There remains little of the District’s records to help us sort out boundary line or land location. Some land grant and county records remain. One can also find an occasional article that might prove helpful. 49
The District Office was located at Sevierville. 50 There is no extant original map of the District south of the French Broad and Holston.

The 1819 East Tennessee District

The Hiwassee District

Located in southern East Tennessee. “That said tract of country be laid off into one surveyors’ district, and shall be known by the name of the Hiwassee District...the Surveyor General...shall... survey the lands lately acquired by treaty from the Cherokee tribe of Indians, lying between the Hiwassee, Big Tennessee and Little Tennessee Rivers, and north of Little Tennessee...” 51 North of the Little Tennessee? This was the land in southeast Blount County that can found on various treaty boundary line maps and particularly TSLA map #408. [See note 18]
In 1833, it became lawful’to make entries...for any vacant and un-appropriated land lying in Blount County, within the Hiwassee District... ”52 Additionally, we have the Calhoun’s Treaty of 10 March 1819 where we find: beginning on the Tennessee River, at “...the mouth of the Hiwassee; thence along its main channel, to the first hill which closes in on said river, about two miles above Hiwassee Old Town, thence, along the ridge that divides the waters of the Hiwassee and Little Tellico, to the [Little] Tennessee River, at Tallassee; thence, along the main channel, to the junction of the Cowee and Nanteyalee: thence along the ridge in the fork of said river, to the top of the Blue Ridge; thence along Blue Ridge, to the Unicoy turnpike road; thence by a straight line, to the nearest main source of the Chestatee; thence along its main channel, to the Chatahouchee; thence to the Creek Boundary...” 53 Here the Cherokees still retain rights to a small strip of land along west side of the Blue Ridge, so when the Hiwassee District was created, its south east line would not have run to the North Carolina line.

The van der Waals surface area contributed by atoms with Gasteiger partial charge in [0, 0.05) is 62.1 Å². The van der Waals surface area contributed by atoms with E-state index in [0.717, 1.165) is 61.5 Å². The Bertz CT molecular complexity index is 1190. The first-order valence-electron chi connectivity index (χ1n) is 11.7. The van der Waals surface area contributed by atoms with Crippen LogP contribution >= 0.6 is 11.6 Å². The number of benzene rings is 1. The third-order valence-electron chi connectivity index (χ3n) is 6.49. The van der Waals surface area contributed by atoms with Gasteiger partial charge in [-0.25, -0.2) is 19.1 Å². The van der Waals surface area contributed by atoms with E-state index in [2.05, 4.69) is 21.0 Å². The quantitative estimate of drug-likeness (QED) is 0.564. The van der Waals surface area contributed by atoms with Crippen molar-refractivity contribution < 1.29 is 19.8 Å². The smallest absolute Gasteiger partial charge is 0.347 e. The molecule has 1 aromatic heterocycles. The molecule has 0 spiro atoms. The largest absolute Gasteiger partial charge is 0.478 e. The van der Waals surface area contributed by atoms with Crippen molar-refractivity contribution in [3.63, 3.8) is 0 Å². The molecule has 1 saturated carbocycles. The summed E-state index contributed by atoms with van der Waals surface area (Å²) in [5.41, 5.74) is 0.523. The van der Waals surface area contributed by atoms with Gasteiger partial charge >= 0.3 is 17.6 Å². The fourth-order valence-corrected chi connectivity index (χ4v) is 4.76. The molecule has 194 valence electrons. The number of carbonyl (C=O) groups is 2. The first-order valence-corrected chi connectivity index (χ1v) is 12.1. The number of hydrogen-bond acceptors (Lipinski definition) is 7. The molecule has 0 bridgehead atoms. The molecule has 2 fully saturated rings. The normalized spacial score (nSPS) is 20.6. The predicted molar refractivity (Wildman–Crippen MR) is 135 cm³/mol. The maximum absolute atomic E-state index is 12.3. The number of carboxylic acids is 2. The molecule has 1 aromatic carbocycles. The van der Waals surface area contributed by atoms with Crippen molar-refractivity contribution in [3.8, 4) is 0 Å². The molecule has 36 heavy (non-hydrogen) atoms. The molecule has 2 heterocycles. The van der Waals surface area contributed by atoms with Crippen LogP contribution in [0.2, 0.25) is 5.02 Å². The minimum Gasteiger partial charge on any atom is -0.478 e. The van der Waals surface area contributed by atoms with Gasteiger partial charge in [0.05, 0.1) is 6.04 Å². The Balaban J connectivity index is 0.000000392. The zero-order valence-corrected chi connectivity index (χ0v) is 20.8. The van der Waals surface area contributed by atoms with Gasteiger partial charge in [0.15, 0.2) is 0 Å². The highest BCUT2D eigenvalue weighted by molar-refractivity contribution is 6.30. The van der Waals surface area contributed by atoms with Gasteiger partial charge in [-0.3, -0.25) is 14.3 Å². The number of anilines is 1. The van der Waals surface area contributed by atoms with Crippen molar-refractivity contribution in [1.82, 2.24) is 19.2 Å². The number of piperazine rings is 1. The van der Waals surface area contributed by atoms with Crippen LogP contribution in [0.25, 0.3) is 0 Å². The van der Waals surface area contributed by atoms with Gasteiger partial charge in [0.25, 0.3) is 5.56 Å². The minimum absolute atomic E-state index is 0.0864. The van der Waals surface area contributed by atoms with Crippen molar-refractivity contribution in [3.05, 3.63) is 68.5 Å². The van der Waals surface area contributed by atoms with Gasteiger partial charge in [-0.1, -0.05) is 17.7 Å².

In 1825, “another register...to be denominated the ‘Register of the Hiwassee District,’ who shall keep his office at Athens, in the county of M’Minn ...” 54 Also in that year, the register of the Hiwassee District was to copy any Hiwassee District record that was in the land office at Knoxville. 55 There is no extant original extant map of the Hiwassee District, however there is a TVA redrawing of an 1851 map. (TSLA map #408)

1819 West {Middle} & Western Tennessee Districts